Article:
We are pleased to announce two events both of which are in connection to the Dead Images project – an arts-based research undertaking involving arts and academics from CARMAH, Humboldt University of Berlin, the Natural History Museum of Vienna, and the University of Edinburgh. It is part of a larger project, TRACES, which explores opportunities and practices inherent in transmitting contentious heritages.
Dead Images is an artistic exploration of the complex and contentious legacy of collections of human skulls that reside in public institutions in Europe. These assemblages of the remains of the dead were created during the 19th and early 20th centuries, when scientists sought to elaborate ideas of human difference through the comparative study of crania. Some skulls were taken close to home, but others were looted from battlefield sites or the graves of indigenous peoples, taken without consent and in violation of local beliefs concerning the sanctity of the dead and the reverence for ancestors.
We live with this legacy. It resides in our cities. Often it is hidden but it is still with us. The Dead Images exhibition, created by Tal Adler in collaboration with a team of fellow artists, historians, bioarchaeologists and anthropologists, brings this legacy to light by exhibiting a life-sized, 30 x 3 meter, photograph of part of one such collection, a gathering of more than 8,000 skulls which sit on shelves along a corridor in the Natural History Museum of Vienna.
In exhibiting this photograph, this installation asks questions of ourselves, our ambivalent curiosity and our own desire to see that which is withheld. Who are we to show the photograph and to invite the public to gaze upon the bones of others as an artistic or scientific spectacle? We explore these questions through a series of filmed works, in which different people speak to this history, their own beliefs and feelings and whether or not we should display such a photograph.
The choice to see the photograph, finally, rests with the visitor and in making that choice visitors are asked to reflect upon this history, the work of bringing this history to light, the ethics and politics of making such a display visible and the role that descendants, curators, scientists, artists and the public may play in reimagining a place and purpose for these remains of once-living people.
28.6.2018, 6.30 pm – 9.30 pm: Panel discussion and exhibition opening
28.6 – 30.6, 9.00 am – 6.00 pm: Dead Images international conference (registration required)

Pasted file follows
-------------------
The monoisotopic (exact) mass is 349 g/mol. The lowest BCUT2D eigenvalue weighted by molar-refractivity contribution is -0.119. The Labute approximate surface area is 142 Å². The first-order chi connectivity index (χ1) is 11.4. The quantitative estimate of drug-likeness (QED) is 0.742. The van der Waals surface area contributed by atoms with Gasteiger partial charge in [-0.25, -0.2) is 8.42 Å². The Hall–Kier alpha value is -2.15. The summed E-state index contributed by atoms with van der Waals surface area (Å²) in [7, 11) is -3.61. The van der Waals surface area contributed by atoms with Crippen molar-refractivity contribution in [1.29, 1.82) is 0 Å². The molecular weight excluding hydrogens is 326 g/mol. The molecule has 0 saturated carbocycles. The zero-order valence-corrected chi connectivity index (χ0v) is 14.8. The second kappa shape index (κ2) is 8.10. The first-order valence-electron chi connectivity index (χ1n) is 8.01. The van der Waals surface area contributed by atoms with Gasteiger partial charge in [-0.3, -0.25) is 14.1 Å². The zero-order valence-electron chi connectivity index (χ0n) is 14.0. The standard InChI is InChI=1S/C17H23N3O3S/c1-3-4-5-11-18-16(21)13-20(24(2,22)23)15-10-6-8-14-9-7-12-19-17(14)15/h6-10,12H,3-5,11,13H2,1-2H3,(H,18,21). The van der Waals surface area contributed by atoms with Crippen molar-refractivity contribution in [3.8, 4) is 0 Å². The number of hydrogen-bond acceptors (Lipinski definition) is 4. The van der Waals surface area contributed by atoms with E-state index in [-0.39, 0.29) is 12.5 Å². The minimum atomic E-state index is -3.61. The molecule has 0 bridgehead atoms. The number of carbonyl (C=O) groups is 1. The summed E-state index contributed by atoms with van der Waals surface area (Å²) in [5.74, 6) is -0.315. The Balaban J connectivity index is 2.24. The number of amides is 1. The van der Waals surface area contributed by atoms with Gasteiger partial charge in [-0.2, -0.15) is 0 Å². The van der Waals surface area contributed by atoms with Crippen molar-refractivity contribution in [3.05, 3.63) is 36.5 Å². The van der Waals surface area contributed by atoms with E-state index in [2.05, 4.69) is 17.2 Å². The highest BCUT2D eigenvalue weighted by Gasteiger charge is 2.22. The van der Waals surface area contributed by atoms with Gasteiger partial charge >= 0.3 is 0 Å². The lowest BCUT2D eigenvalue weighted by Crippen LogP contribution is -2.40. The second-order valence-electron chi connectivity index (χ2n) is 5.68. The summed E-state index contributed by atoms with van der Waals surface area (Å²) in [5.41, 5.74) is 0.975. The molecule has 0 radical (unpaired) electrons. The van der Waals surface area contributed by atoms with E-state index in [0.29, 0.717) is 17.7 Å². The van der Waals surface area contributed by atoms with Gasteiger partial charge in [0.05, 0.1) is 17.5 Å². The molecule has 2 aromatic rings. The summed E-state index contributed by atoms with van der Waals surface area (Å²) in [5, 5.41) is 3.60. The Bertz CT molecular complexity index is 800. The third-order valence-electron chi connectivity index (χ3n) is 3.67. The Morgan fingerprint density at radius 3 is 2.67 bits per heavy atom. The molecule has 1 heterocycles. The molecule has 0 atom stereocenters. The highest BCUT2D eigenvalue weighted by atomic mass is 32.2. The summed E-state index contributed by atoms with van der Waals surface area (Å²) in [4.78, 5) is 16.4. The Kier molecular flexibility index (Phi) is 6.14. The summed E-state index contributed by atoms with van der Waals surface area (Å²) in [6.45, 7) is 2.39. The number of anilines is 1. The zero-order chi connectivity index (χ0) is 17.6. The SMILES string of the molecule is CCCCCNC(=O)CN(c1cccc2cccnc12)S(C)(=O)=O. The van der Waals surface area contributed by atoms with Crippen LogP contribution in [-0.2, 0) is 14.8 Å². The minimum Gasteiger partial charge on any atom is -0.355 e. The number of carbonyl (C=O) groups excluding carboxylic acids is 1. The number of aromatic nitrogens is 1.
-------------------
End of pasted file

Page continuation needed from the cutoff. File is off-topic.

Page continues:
28.6 – 25.8 – Exhibition open
- 28.6-26.7: 12-5pm (Tue-Sat)
- 27.7-25.8: 10am-6pm (Mon-Sun)
On the evening of Thursday the 28th of June, the “Dead Images” exhibition opens with a conversation, facilitated by Sam Alberti, National Museums Scotland, between the artist, Tal Adler, Humboldt University of Berlin, and Charlotte Roberts, University of Durham. This will be followed by a wine reception and a viewing of the exhibition.
Throughout the day on Friday the 29th, we will host an international conference, which gathers together people who are concerned with these collections in a variety of ways, including artists, archaeologists, anthropologist, historians and activists. They have been invited to reflect on these collections, their history and the moral and social implications of their keeping and display. There is a small conference fee of £10.00.
For more information and registration for the Dead Images Exhibition opening, Thursday, 28th of June, please click here.
For more information and registration for the Dead Images conference on the Friday, 29th of June, please click here.
Confirmed speakers include:
Tal Adler (Humboldt University of Berlin)
Sam Alberti (National Museums of Scotland)
Sabine Eggers (Natural History Museum Vienna)
Te Herekiekie Herewini (Te Papa Tongarewa Museum of New Zealand)
Elizabeth James-Perry (artist, Wampanoag Tribe of Gay Head –Aquinna)
June Jones (University of Birmingham)
Konradin Kunze (author and performer, Berlin)
Rebecca Redfern (Museum of London)
Layla Renshaw (Kingston University London)
James Riding In (Arizona State University)
Charlotte Roberts (Durham University)
Elise Smith (University of Warwick)
Joan Smith (Edinburgh College of Art)
Anna Szöke (Humboldt University of Berlin)
Maria Teschler-Nicola (Natural History Museum Vienna, University of Vienna)
Paul Turnbull (University of Tasmania, University of Queensland)
For more information visit www.dead-images.info
If you have any questions about either of these events please contact Anna Szöke (firstname.lastname@example.org) and/or John Harries (email@example.com)
TRACES is funded from the European Union’s Horizon 2020 research and innovation programme under grant agreement No. 693857.